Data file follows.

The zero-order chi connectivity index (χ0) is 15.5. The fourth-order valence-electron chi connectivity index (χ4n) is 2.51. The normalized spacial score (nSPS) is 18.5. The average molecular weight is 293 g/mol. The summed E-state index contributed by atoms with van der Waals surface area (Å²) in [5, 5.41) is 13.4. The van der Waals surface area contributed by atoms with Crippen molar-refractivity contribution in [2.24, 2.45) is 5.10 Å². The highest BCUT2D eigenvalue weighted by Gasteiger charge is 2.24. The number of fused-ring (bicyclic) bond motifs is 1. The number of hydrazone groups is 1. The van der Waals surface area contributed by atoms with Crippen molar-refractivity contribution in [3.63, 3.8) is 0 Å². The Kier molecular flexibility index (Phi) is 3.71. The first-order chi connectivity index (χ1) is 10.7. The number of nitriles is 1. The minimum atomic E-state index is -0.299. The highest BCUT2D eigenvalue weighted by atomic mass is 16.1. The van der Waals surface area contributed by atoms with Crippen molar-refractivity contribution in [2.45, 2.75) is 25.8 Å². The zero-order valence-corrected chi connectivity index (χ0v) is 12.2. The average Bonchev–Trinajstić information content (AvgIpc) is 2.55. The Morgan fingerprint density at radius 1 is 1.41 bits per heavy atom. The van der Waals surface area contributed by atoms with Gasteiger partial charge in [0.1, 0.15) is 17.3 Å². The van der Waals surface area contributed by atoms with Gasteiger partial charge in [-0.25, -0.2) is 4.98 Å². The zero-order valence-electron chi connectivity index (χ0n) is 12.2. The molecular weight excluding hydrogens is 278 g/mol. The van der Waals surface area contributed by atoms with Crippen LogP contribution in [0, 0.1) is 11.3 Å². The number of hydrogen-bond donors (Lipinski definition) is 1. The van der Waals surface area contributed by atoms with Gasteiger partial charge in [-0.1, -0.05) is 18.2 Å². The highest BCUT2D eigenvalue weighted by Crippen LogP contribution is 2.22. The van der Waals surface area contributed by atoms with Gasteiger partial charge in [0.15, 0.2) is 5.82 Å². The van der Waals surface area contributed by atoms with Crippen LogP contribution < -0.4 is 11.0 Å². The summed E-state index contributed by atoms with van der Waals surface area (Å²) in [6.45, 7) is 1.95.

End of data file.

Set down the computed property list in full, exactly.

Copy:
The zero-order chi connectivity index (χ0) is 15.5. The fourth-order valence-electron chi connectivity index (χ4n) is 2.51. The normalized spacial score (nSPS) is 18.5. The average molecular weight is 293 g/mol. The summed E-state index contributed by atoms with van der Waals surface area (Å²) in [5, 5.41) is 13.4. The van der Waals surface area contributed by atoms with Crippen molar-refractivity contribution in [2.24, 2.45) is 5.10 Å². The highest BCUT2D eigenvalue weighted by Gasteiger charge is 2.24. The number of fused-ring (bicyclic) bond motifs is 1. The number of hydrazone groups is 1. The van der Waals surface area contributed by atoms with Crippen molar-refractivity contribution in [3.63, 3.8) is 0 Å². The Kier molecular flexibility index (Phi) is 3.71. The first-order chi connectivity index (χ1) is 10.7. The number of nitriles is 1. The minimum atomic E-state index is -0.299. The highest BCUT2D eigenvalue weighted by atomic mass is 16.1. The van der Waals surface area contributed by atoms with Crippen molar-refractivity contribution in [2.45, 2.75) is 25.8 Å². The zero-order valence-corrected chi connectivity index (χ0v) is 12.2. The average Bonchev–Trinajstić information content (AvgIpc) is 2.55. The Morgan fingerprint density at radius 1 is 1.41 bits per heavy atom. The van der Waals surface area contributed by atoms with Gasteiger partial charge in [0.1, 0.15) is 17.3 Å². The van der Waals surface area contributed by atoms with Gasteiger partial charge in [-0.25, -0.2) is 4.98 Å². The zero-order valence-electron chi connectivity index (χ0n) is 12.2. The molecular weight excluding hydrogens is 278 g/mol. The van der Waals surface area contributed by atoms with Crippen LogP contribution in [0, 0.1) is 11.3 Å². The number of hydrogen-bond donors (Lipinski definition) is 1. The van der Waals surface area contributed by atoms with Gasteiger partial charge in [-0.1, -0.05) is 18.2 Å². The highest BCUT2D eigenvalue weighted by Crippen LogP contribution is 2.22. The van der Waals surface area contributed by atoms with Gasteiger partial charge in [0.15, 0.2) is 5.82 Å². The van der Waals surface area contributed by atoms with Crippen LogP contribution < -0.4 is 11.0 Å². The summed E-state index contributed by atoms with van der Waals surface area (Å²) in [6.45, 7) is 1.95.